For this course, I am using a brand-new system called SAGE (Software for Algebra and Geometry Exploration), which I find superior to other systems because the authors (William Stein and his collaborators) did not simply make up a poorly thought-out programming and interaction environment. Instead, SAGE is built on top of the programming language Python, which is one of the most popular scripting languages in use today mainly because it is well-conceived: its code is easy to read and write, and it facilitates object-oriented programming. The mathematical internals of SAGE are modeled on Magma, a system which is justly renowned for facilitating the manipulation of complex mathematical objects (rings, modules, groups, schemes...) but which is proprietary and unavailable on Athena.

You can access SAGE in several ways.

- The best way to access SAGE for reasonably-sized calculations is to install it on your own computer, either by downloading a binary (for Windows, MacOS, Linux) or compiling it yourself (SAGE is totally open-source). If you need help doing this, some of your classmates may be more helpful than I can be.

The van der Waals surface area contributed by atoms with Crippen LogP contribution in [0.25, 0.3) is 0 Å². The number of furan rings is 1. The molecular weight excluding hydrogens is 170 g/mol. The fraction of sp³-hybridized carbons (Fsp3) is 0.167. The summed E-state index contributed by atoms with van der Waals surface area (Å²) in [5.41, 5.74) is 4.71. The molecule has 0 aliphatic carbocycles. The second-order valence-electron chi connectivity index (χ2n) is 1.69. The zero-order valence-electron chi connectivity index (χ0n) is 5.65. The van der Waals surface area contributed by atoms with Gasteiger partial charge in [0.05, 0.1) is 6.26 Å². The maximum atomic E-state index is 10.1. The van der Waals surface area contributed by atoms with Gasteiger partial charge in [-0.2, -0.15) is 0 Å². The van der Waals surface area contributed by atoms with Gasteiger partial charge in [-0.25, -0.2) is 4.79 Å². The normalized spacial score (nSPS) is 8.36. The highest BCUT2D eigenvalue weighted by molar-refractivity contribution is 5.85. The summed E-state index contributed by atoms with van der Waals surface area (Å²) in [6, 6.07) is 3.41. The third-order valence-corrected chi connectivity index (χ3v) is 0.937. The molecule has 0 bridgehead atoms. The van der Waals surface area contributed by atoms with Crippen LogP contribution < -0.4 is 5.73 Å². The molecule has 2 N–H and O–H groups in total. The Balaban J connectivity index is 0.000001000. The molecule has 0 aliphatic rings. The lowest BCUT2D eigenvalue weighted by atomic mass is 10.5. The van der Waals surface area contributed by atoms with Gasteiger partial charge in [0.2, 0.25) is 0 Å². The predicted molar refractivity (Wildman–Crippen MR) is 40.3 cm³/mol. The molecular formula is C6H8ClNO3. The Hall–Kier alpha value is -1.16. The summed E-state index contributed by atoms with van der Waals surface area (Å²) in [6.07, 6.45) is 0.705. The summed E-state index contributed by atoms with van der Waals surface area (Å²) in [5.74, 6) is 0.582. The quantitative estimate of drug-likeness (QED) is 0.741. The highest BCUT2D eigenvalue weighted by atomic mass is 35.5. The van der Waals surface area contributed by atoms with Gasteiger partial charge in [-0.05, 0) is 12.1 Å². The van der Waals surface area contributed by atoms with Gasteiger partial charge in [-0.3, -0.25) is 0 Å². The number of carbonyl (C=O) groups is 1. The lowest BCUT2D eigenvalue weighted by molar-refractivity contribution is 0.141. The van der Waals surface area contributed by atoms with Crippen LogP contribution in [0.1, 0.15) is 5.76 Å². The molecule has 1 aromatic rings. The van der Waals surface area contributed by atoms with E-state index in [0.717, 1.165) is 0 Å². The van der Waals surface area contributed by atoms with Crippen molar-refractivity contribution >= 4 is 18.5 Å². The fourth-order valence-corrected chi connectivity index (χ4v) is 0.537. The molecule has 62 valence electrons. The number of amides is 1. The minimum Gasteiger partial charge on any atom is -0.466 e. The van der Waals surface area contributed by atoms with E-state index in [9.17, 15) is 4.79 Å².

- On the math department network, you'll find SAGE on the network in the directory /home/r1/kedlaya/sage-complete/. I don't yet have it set up to run on all computers on the network: I recommend running on either hypatia (shared server, extremely fast, but sometimes high load) or dwork (my office computer, also very fast, low load). I think all of the interfaces work, but I haven't tried them all yet.
- On Athena, you can add the course locker 18.786 and then run SAGE ("add 18.786; sage"). This should work both under Linux and Solaris, but particularly the Solaris build is a little iffy (and takes a very very long time to load); let me know if there are problems. Note: to use some external interfaces (Maple, Mathematica, Maxima, maybe Singular, and maybe others) you have to add the corresponding Athena lockers before running SAGE (add (maple|mathematica|maxima|singular); I hope to fix that at some point.
- For short calculations, you can use William Stein's SAGE calculator from any web browser.
- If all else fails, I may be able to ask William for a guest account on his very fast computer, which will always have the latest version of SAGE installed. Let me know if you want me to do this.

If you have never seen Python before, you might also want to check out the home page, which includes lots of documentation, including a tutorial. Even if you don't really know anything about programming, it's relatively easy to get started with Python. (Since this is a number theory course and not a programming course, the programming will tend to be pretty light.)